When South Africa wrote its new constitution after the end of apartheid, it guaranteed water as a human right. Yet municipalities such as Cape Town never extended the city’s water infrastructure to the populous, lower-income informal settlements of the city. The crisis in Cape Town is therefore not simply about scarcity: It is a product of water apartheid and must be addressed as such.

These informal settlements — known as townships — rely on free but scarce communal taps. The work of queuing for this water, and then lugging it home, falls disproportionately on women and children in the townships. Although roughly half of Cape Town’s population lives in townships like Khayelitsha and Gugulethu, these Capetonians consume only about 5 percent of the city’s total water supply.

When it became clear that Cape Town could afford neither the time nor construction costs to build large-scale desalination plants, the city dispatched staff to poor neighborhoods, conducted surveys and fixed leaks and faulty systems, free of charge. Globally, it is estimated that up to a third of water supplies are lost due to leakages. While fixing such leaks and encouraging conservation and recycling is not a substitute for comprehensive engineering solutions, they do offer an important complement.

While these efforts were a good start, Cape Town’s government has historically focused on developing the city’s affluent (and almost exclusively white) areas, which drink up far more than their fair share of water. As the water crisis has worsened, residents of these areas have been drilling for their own private supplies of fresh water, turning them into the so-called borehole bourgeoisie. Though the government did not ban such borehole drilling, plans to deploy the South African National Defense Force to water distribution sites suggested that the specter of serious unrest over unequal access to water was on officials’ minds as they anticipated Day Zero.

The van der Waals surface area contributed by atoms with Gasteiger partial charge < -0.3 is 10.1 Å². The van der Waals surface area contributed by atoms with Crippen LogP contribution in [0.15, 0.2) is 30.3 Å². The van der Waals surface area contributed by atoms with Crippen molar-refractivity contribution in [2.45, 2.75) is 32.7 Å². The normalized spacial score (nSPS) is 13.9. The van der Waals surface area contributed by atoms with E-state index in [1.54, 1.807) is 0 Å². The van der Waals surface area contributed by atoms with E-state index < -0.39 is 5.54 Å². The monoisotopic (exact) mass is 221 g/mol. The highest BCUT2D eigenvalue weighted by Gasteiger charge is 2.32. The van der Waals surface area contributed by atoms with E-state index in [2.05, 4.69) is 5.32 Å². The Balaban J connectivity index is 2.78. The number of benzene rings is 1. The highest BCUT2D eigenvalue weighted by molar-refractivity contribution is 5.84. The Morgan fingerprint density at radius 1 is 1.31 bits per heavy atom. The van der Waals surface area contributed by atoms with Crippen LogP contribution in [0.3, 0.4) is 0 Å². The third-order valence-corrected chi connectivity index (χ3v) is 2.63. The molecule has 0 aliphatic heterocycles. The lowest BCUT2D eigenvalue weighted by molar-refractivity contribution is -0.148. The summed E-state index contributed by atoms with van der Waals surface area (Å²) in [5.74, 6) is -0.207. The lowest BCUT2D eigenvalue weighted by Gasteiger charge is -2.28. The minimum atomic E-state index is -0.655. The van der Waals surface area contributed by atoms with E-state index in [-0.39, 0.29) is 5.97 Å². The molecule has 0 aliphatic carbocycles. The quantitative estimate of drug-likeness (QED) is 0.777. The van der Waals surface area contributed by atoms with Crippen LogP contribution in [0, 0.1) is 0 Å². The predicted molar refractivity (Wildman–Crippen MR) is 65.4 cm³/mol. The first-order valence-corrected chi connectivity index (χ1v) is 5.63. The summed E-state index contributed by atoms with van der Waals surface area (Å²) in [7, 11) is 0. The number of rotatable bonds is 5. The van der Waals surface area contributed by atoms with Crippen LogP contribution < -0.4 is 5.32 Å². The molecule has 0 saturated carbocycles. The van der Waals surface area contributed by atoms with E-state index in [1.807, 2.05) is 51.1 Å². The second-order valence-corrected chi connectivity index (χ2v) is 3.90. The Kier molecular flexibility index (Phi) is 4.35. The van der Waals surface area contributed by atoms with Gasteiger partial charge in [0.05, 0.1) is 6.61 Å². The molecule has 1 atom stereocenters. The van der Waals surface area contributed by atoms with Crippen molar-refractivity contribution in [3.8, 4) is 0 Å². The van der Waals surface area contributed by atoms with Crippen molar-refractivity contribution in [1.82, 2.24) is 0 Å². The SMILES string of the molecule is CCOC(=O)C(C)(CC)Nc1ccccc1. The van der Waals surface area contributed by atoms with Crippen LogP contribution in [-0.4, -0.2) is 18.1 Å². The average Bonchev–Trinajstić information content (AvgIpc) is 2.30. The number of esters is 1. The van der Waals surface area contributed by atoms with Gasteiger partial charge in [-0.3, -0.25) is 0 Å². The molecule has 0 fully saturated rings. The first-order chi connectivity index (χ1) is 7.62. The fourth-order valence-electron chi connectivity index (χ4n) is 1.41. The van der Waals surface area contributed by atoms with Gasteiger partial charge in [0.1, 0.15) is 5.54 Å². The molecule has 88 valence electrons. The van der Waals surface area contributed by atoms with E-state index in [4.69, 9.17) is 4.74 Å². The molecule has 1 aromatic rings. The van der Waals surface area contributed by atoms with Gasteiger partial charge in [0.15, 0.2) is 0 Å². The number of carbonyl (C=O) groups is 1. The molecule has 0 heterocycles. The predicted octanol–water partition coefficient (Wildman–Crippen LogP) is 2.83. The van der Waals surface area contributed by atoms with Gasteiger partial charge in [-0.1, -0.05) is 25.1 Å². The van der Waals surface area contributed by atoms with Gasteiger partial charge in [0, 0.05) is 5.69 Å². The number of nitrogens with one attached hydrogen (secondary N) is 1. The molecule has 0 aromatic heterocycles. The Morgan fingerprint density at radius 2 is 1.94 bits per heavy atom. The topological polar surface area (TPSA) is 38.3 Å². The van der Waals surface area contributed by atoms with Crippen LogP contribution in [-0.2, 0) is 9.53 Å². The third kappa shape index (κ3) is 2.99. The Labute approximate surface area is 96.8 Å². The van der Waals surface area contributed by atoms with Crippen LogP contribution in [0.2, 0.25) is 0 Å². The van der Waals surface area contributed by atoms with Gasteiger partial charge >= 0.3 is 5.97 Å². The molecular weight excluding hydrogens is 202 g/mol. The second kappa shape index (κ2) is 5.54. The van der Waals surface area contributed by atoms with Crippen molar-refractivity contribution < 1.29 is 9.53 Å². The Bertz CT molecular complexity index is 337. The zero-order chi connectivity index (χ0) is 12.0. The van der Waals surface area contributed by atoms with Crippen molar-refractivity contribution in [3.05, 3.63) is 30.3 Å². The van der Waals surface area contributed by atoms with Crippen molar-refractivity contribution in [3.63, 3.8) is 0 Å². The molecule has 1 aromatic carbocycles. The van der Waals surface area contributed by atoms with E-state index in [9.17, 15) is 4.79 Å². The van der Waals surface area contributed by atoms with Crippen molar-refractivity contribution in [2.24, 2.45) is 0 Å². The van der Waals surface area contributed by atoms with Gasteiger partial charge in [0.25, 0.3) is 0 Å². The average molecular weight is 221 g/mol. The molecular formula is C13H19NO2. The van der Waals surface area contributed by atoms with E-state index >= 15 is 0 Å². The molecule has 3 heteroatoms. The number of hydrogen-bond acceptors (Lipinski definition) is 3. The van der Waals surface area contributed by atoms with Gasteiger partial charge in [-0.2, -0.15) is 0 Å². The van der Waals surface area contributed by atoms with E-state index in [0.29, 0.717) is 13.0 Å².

Public anger over water apartheid has also been sparked by big bottling companies like Coca-Cola, which draws the water it uses to make soft drinks and bottled water from city sources. Members of the Cape Town Water Crisis Coalition, which includes township residents who cannot afford bottled water, called on city authorities to force powerful private entities who use a lot of water, including bottling corporations and big farms, to either cut back production, pay more of their water or give some of it back to the community.

To combat water apartheid, inclusive and democratic frameworks for governance of dwindling water resources must be established. This means rejecting privatization of municipal water supplies and challenging the powerful interests that benefit from privatization. Only when water is controlled by a democratically governed entity can cities be held accountable for providing clean water for all.

The way that humanity currently uses water is unsustainable. Ominously, it is the world’s largest cities, so-called megacities like Beijing, Delhi, Karachi, London, Los Angeles, Mexico City, Rio de Janeiro and Tokyo, that are the most water stressed. Solutions need to be oriented around the idea of water as a human right and a common good rather than a commodity accessible only to the rich. Only by democratizing access to scarce water supplies will we avoid a future in which the world’s cities are reduced to incendiary wastelands.

This was produced by The WorldPost, a partnership of the Berggruen Institute and The Washington Post.